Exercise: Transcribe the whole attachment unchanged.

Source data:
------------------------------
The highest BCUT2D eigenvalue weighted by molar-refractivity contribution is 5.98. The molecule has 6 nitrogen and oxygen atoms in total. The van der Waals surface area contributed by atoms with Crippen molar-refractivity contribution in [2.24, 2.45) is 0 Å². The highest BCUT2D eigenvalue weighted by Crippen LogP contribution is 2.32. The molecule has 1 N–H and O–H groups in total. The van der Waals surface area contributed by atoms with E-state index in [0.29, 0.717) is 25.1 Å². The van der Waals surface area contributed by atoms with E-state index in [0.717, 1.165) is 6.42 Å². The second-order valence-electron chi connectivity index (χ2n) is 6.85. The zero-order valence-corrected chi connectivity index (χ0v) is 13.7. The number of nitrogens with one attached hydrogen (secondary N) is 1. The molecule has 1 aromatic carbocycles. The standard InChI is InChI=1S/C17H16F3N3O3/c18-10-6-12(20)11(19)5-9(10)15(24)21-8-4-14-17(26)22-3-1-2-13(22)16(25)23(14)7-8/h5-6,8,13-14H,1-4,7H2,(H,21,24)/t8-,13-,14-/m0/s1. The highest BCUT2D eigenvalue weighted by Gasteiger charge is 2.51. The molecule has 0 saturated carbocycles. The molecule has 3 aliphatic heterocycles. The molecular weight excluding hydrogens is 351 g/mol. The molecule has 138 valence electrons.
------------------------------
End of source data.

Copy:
The highest BCUT2D eigenvalue weighted by molar-refractivity contribution is 5.98. The molecule has 6 nitrogen and oxygen atoms in total. The van der Waals surface area contributed by atoms with Crippen molar-refractivity contribution in [2.24, 2.45) is 0 Å². The highest BCUT2D eigenvalue weighted by Crippen LogP contribution is 2.32. The molecule has 1 N–H and O–H groups in total. The van der Waals surface area contributed by atoms with E-state index in [0.29, 0.717) is 25.1 Å². The van der Waals surface area contributed by atoms with E-state index in [0.717, 1.165) is 6.42 Å². The second-order valence-electron chi connectivity index (χ2n) is 6.85. The zero-order valence-corrected chi connectivity index (χ0v) is 13.7. The number of nitrogens with one attached hydrogen (secondary N) is 1. The molecule has 1 aromatic carbocycles. The standard InChI is InChI=1S/C17H16F3N3O3/c18-10-6-12(20)11(19)5-9(10)15(24)21-8-4-14-17(26)22-3-1-2-13(22)16(25)23(14)7-8/h5-6,8,13-14H,1-4,7H2,(H,21,24)/t8-,13-,14-/m0/s1. The highest BCUT2D eigenvalue weighted by Gasteiger charge is 2.51. The molecule has 0 saturated carbocycles. The molecule has 3 aliphatic heterocycles. The molecular weight excluding hydrogens is 351 g/mol. The molecule has 138 valence electrons.